sea otter

10. The world's ocean is arguably the most important resource we, as citizens of Earth, have.
Aside from the oceans comprising most of our planet, it is a source of food for hundreds of thousands of species. Sadly, overfishing and other human-created pollution are responsible for harming our greatest resource. If we continue, we may eventually run out of fish, setting a domino effect of disaster. That could mean no more beautiful, thriving reefs like this:
fish reef

Or this mesmerizing bait ball -- press play and watch the hypnotic fish gather by the thousands to protect themselves from predators like dolphins, sharks and birds (yes, aerial attackers swooping in from above):

11. And don't get us started on how naturally clever the ocean can be.
Ever thought, 'Silly Spongebob, how can there be a lake under the sea?' Turns out, we are the silly ones. In parts of the world, like in the waters of Yucatan Peninsula in Mexico, hydrogen sulfate mixes with saltwater, making it heavier than regular saltwater and causing it to sink to the bottom and flow like a river:
underwater river

12. The sea is actually way more physically diverse than that tropical beach on your phone's wallpaper.
It's frigid and cold:
antarctic sea

It's fiercely rough and stormy:
stormy ocean

But, of course, it's also warm, crystal clear and incredibly inviting:
tahiti ocean

13. And when the elements align in perfect unison, it's the ultimate playground.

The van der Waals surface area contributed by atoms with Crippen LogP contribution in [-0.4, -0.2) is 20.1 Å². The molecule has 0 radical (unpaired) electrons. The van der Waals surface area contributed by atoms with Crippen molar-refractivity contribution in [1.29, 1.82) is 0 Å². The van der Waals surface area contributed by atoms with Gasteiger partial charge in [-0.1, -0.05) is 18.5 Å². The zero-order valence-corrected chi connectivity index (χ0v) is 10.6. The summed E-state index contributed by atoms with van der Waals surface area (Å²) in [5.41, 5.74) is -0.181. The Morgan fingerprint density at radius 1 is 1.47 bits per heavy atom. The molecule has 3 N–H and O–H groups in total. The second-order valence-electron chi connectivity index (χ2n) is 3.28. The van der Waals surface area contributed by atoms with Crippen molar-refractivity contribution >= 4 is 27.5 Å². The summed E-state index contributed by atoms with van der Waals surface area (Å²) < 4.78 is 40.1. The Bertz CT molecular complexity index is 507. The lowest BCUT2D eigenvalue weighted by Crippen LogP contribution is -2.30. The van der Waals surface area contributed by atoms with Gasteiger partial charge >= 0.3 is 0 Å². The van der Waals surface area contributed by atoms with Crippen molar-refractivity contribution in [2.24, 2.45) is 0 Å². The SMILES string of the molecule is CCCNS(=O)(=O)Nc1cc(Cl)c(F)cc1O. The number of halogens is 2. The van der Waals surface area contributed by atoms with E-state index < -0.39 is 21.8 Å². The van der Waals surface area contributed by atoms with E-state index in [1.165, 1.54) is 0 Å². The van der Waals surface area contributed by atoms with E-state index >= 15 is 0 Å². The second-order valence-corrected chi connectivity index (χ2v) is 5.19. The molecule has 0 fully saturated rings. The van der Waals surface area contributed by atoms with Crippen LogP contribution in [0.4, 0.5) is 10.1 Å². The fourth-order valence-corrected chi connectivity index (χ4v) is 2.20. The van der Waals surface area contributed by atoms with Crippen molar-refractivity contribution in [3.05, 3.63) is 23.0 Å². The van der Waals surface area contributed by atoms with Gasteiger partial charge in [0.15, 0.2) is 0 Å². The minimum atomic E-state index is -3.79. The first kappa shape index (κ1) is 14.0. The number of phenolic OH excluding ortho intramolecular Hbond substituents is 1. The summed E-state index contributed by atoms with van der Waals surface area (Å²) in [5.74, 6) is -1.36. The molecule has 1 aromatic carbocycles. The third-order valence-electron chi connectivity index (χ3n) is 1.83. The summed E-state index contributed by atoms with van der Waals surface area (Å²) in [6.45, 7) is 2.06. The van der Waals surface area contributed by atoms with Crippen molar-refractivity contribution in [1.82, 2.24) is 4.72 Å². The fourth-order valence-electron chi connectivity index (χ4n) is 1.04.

But remember, the ocean isn't just a playground, nor is it only ours. It is a resource we must protect if we want to continue to enjoy it like this:

14. Can we just step back for a moment and take in just how simply beautiful the ocean is?
By the way, submersing yourself in the salty sea is actually good for your mental and physical health:
ocean

Deep breath in...
dreamscape

Deep breath out...
tubes

15. While we humans don't have gills (yet), the ocean can be one of our greatest spiritual sanctuaries.
Anyone who spends a lot of time in the ocean -- surfing through waves, diving in deep waters, sailing across the world -- can tell you just how humbling the power of the sea is. It can heighten the senses and can give you the most heartfelt and emotional thrill of your life:
wave
(Photo by M Swiet Productions/Getty Images. Quote from Surfer Magazine by Keala Kennelly about surfing Teahupoo in Tahiti. Graphic by HuffPost Hawaii.)

16. The ocean, whether we realize it or not, is the world's most shared resource, jointly used by billions of humans all across the globe.
The sea provides us with air to breathe (ocean plants provide half of the world's oxygen), gives us food to eat (around 3.5 billion people rely on the ocean as their primary food source), and even helps boost our economy (one in every six jobs is marine-related). The Polynesian Voyaging Society recently began a three-year voyage around the world in a wooden canoe, using ancient wayfaring techniques, to prove that we are all connected and need to take care of Mother Earth, just as she takes care of us:
planet earth